I write this post in the absolute center of all civilization: The Airport. How different from the schedule-dominated life of the Marine Corps; how different from the mud and sweat of field exercises! The transition is not so much difficult – it is enjoyable to sit among a variety of people, casually listening to music from my headphones – but ironic. It is hard to take this life seriously after having spent time in the field. If I stop to consider, I am surprised that a bunch of 18-24 year old young adults can switch so easily from discipline, effort, and alertness of Marine training to the superficial complexity and savvy of a trend-driven society. There’s a Hemingway-esque romance about it, as if I have a superior perch from which to observe the ‘normal’ world.
Last week was a tough one, training-wise. We completed our 10-mile forced march (in the rain, which is hard on both one’s feet and one’s motivation) as well as FEX II, an acronym that stands for Field EXercise II. This was our first chance to lead and conduct platoon-level operations, with the added concepts of automatic weapons, support-by-fire positions, obstacle plans, offensive tactics (like envelopment), and prepared defensive positions. Like everything else involved in the infantry, it is mentally very challenging. How should you divide your manpower? How should you weight your main effort, or main attack? How can you best use your support-by-fire assets? What is your engineering/obstacle plan? What codes and signals do you use to coordinate the movement of 40-odd people through thick underbrush without bunching your attack up and risking friendly-fire casualties? How do you motivate everybody to dig waist-deep into rock-hard soil? We spent those two days experimenting with different kinds of attacks, trying to properly position grenade launchers and machine guns, attempting to set up barbed-wire obstacles, and hacking ourselves into defensive positions. At night, we sat up behind our machine-guns, alert for attacks. We didn’t sleep. And we struggled to succeed.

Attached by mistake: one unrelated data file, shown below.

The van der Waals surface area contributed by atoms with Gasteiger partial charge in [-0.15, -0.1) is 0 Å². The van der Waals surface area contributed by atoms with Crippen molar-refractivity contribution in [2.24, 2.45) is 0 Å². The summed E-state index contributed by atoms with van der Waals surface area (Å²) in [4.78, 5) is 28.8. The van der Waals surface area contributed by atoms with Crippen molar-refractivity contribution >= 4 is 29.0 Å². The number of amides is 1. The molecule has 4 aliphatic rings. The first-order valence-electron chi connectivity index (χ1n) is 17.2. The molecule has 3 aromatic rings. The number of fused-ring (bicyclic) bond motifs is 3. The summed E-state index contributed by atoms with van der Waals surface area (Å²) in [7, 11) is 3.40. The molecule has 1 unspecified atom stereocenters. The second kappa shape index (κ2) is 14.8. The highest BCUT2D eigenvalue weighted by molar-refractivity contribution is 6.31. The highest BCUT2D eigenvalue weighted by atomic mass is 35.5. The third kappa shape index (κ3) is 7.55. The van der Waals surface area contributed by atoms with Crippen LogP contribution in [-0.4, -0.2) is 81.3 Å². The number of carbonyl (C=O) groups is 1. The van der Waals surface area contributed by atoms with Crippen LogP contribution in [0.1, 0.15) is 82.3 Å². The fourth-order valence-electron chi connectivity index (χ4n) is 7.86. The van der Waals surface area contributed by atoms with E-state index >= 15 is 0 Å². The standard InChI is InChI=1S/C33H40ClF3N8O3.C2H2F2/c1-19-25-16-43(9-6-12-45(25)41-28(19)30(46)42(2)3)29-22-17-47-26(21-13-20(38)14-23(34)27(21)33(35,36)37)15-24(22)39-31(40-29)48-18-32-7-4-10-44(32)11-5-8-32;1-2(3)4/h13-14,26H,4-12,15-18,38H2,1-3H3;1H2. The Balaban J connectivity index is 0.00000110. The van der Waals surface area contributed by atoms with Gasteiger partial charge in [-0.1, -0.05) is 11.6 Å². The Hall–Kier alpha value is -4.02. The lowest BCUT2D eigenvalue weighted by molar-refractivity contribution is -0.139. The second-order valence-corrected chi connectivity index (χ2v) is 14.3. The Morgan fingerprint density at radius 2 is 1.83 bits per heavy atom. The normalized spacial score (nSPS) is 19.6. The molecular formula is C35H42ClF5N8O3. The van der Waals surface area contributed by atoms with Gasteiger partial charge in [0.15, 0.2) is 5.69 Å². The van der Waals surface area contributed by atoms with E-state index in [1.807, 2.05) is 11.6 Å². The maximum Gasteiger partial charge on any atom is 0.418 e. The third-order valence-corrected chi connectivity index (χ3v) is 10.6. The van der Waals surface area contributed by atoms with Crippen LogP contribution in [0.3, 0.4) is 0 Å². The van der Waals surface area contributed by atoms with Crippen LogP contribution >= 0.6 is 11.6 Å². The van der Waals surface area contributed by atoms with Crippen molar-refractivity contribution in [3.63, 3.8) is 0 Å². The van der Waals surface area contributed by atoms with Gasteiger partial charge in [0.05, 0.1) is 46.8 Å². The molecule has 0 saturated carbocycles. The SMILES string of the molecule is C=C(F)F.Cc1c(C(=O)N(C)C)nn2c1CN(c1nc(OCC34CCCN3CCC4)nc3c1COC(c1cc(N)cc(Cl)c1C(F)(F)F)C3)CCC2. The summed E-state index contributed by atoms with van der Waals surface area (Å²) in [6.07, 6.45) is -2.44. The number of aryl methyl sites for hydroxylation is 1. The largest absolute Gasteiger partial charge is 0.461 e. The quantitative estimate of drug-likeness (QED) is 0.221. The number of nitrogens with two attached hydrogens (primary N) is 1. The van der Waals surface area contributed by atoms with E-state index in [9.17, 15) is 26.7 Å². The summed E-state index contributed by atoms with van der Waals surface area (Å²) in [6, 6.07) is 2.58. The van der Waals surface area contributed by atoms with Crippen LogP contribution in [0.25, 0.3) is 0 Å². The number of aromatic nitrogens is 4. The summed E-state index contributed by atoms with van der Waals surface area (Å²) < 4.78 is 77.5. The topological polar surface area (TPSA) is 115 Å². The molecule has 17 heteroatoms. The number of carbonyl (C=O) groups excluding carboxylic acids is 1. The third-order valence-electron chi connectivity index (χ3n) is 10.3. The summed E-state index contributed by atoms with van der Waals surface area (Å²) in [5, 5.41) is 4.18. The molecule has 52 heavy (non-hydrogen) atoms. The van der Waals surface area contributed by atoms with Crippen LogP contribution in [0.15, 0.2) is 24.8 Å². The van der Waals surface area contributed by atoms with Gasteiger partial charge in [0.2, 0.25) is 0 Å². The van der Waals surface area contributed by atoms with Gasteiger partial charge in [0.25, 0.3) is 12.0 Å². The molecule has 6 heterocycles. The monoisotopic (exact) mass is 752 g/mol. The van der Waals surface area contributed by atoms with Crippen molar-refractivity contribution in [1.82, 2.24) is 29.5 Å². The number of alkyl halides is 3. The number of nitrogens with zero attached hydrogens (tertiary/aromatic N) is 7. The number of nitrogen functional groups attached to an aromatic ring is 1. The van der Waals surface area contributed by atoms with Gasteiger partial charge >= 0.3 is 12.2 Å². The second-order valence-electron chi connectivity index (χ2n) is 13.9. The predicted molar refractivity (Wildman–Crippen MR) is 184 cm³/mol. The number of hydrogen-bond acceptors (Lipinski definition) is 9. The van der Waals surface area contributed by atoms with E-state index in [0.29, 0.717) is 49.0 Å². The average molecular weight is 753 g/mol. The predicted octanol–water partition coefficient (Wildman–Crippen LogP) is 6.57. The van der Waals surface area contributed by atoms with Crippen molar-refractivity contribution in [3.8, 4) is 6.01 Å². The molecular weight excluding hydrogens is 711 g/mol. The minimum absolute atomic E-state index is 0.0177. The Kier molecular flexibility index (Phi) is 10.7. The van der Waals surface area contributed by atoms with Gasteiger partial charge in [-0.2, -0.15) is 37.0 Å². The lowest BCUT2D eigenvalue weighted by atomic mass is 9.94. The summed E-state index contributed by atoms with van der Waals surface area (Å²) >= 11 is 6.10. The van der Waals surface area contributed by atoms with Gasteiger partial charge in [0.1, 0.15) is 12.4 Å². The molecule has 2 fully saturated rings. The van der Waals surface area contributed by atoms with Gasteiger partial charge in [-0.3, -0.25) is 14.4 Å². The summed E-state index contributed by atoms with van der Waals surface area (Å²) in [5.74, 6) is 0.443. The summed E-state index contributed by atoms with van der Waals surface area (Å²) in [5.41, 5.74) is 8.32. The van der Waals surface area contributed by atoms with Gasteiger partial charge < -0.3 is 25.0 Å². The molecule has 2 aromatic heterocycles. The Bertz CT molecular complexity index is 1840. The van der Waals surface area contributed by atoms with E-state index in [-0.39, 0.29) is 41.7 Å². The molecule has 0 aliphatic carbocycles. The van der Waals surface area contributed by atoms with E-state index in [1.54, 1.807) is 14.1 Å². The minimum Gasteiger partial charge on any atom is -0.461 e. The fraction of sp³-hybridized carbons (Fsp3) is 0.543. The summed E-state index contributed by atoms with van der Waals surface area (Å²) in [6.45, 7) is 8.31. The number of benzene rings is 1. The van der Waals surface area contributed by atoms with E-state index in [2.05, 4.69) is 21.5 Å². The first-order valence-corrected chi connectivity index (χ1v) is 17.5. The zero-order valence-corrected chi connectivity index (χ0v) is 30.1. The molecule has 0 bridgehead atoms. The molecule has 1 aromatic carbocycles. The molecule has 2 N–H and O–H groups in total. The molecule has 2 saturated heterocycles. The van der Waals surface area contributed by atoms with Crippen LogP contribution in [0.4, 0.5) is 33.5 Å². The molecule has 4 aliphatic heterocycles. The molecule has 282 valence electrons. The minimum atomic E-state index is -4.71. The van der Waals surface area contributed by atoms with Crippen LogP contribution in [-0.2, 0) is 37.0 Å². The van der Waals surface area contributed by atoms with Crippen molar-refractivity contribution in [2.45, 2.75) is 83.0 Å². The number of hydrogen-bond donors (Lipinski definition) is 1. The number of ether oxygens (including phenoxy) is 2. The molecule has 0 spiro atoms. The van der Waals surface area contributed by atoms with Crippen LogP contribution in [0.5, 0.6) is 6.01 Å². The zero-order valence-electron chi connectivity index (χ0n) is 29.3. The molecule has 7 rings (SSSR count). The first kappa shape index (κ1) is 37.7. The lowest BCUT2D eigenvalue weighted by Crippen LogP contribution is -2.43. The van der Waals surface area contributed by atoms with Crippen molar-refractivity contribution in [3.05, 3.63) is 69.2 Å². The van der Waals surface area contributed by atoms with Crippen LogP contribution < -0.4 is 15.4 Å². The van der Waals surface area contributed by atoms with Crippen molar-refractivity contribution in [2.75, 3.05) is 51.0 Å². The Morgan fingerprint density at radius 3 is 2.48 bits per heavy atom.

I hope I have convinced you that the stereotype of a “dumb grunt” is completely untrue. Besides the grueling physical activity required, infantry operations require a firm grasp of technical data (such as weapon ranges and effects, ideal obstacle configurations, and fire support concepts) as well as creativity to make a plan that uses the assets available in a cohesive, mutually-supporting manner. Only thus is the mission accomplished correctly, which is to say as expeditiously as possible, with the fewest lives lost. It is one of the most mentally difficult things I have ever done – it ranks up there with grappling with the ideas of Plato, Kant, and some very abstract Theology. And speaking of lives lost, there is an additional wrinkle: if you are “dumb” and make a mistake, your people die, and it is your fault. Then you might go to jail, because their lives were your responsiblity. And that makes the exercise even harder. The infantry is quite a bit more intellectually demanding and emotionally stressful than civilian jobs, as my non-military peers tell it. “Dumb grunt” is a grossly ironic title.